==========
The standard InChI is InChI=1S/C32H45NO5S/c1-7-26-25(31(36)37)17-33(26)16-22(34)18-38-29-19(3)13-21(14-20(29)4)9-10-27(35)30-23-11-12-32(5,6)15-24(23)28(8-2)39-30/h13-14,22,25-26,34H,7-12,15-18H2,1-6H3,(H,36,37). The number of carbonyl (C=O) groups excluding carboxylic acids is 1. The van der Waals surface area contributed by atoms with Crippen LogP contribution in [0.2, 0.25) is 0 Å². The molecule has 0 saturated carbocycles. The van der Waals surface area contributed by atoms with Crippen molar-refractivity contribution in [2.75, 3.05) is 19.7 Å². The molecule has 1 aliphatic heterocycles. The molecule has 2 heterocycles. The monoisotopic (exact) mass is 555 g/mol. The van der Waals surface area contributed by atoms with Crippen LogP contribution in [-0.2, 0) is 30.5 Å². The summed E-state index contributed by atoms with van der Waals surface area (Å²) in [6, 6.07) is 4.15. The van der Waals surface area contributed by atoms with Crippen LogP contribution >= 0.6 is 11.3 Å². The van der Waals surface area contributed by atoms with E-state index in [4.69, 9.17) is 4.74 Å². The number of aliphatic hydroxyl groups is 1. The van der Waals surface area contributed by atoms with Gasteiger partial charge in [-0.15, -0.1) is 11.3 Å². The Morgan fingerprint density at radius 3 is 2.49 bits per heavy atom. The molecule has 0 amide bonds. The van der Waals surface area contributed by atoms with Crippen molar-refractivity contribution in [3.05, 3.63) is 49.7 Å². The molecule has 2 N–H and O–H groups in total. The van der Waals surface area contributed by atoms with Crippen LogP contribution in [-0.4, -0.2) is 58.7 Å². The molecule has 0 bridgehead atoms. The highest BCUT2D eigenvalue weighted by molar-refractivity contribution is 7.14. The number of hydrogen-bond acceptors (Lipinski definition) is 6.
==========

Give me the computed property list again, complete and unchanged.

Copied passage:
The standard InChI is InChI=1S/C32H45NO5S/c1-7-26-25(31(36)37)17-33(26)16-22(34)18-38-29-19(3)13-21(14-20(29)4)9-10-27(35)30-23-11-12-32(5,6)15-24(23)28(8-2)39-30/h13-14,22,25-26,34H,7-12,15-18H2,1-6H3,(H,36,37). The number of carbonyl (C=O) groups excluding carboxylic acids is 1. The van der Waals surface area contributed by atoms with Crippen LogP contribution in [0.2, 0.25) is 0 Å². The molecule has 0 saturated carbocycles. The van der Waals surface area contributed by atoms with Crippen molar-refractivity contribution in [2.75, 3.05) is 19.7 Å². The molecule has 1 aliphatic heterocycles. The molecule has 2 heterocycles. The monoisotopic (exact) mass is 555 g/mol. The van der Waals surface area contributed by atoms with Crippen LogP contribution in [-0.2, 0) is 30.5 Å². The summed E-state index contributed by atoms with van der Waals surface area (Å²) in [6, 6.07) is 4.15. The van der Waals surface area contributed by atoms with Crippen LogP contribution >= 0.6 is 11.3 Å². The van der Waals surface area contributed by atoms with E-state index in [4.69, 9.17) is 4.74 Å². The number of aliphatic hydroxyl groups is 1. The van der Waals surface area contributed by atoms with Gasteiger partial charge in [-0.15, -0.1) is 11.3 Å². The Morgan fingerprint density at radius 3 is 2.49 bits per heavy atom. The molecule has 0 amide bonds. The van der Waals surface area contributed by atoms with Crippen molar-refractivity contribution in [3.05, 3.63) is 49.7 Å². The molecule has 2 N–H and O–H groups in total. The van der Waals surface area contributed by atoms with Crippen LogP contribution in [-0.4, -0.2) is 58.7 Å². The molecule has 0 bridgehead atoms. The highest BCUT2D eigenvalue weighted by molar-refractivity contribution is 7.14. The number of hydrogen-bond acceptors (Lipinski definition) is 6.